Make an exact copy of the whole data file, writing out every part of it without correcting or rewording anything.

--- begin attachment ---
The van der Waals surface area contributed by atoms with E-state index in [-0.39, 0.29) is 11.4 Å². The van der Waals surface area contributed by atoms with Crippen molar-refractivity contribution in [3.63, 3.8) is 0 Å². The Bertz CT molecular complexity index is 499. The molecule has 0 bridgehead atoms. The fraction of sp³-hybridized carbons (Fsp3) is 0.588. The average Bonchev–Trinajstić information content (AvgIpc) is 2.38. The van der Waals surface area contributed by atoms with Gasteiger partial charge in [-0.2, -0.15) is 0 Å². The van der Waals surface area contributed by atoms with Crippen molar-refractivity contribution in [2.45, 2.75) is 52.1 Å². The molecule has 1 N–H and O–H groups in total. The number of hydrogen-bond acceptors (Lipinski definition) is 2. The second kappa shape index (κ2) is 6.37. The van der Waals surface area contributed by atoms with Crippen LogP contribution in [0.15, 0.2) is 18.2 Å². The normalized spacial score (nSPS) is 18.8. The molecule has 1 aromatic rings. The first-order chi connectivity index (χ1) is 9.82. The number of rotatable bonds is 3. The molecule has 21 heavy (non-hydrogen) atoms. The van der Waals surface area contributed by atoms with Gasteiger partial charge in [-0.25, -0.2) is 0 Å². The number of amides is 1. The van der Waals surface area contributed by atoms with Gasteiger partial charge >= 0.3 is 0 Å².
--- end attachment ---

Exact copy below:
The van der Waals surface area contributed by atoms with E-state index in [-0.39, 0.29) is 11.4 Å². The van der Waals surface area contributed by atoms with Crippen molar-refractivity contribution in [3.63, 3.8) is 0 Å². The Bertz CT molecular complexity index is 499. The molecule has 0 bridgehead atoms. The fraction of sp³-hybridized carbons (Fsp3) is 0.588. The average Bonchev–Trinajstić information content (AvgIpc) is 2.38. The van der Waals surface area contributed by atoms with Gasteiger partial charge in [-0.2, -0.15) is 0 Å². The van der Waals surface area contributed by atoms with Crippen molar-refractivity contribution in [2.45, 2.75) is 52.1 Å². The molecule has 1 N–H and O–H groups in total. The number of hydrogen-bond acceptors (Lipinski definition) is 2. The second kappa shape index (κ2) is 6.37. The van der Waals surface area contributed by atoms with Crippen LogP contribution in [0.15, 0.2) is 18.2 Å². The normalized spacial score (nSPS) is 18.8. The molecule has 1 aromatic rings. The first-order chi connectivity index (χ1) is 9.82. The number of rotatable bonds is 3. The molecule has 21 heavy (non-hydrogen) atoms. The van der Waals surface area contributed by atoms with Gasteiger partial charge in [-0.25, -0.2) is 0 Å². The number of amides is 1. The van der Waals surface area contributed by atoms with Gasteiger partial charge >= 0.3 is 0 Å².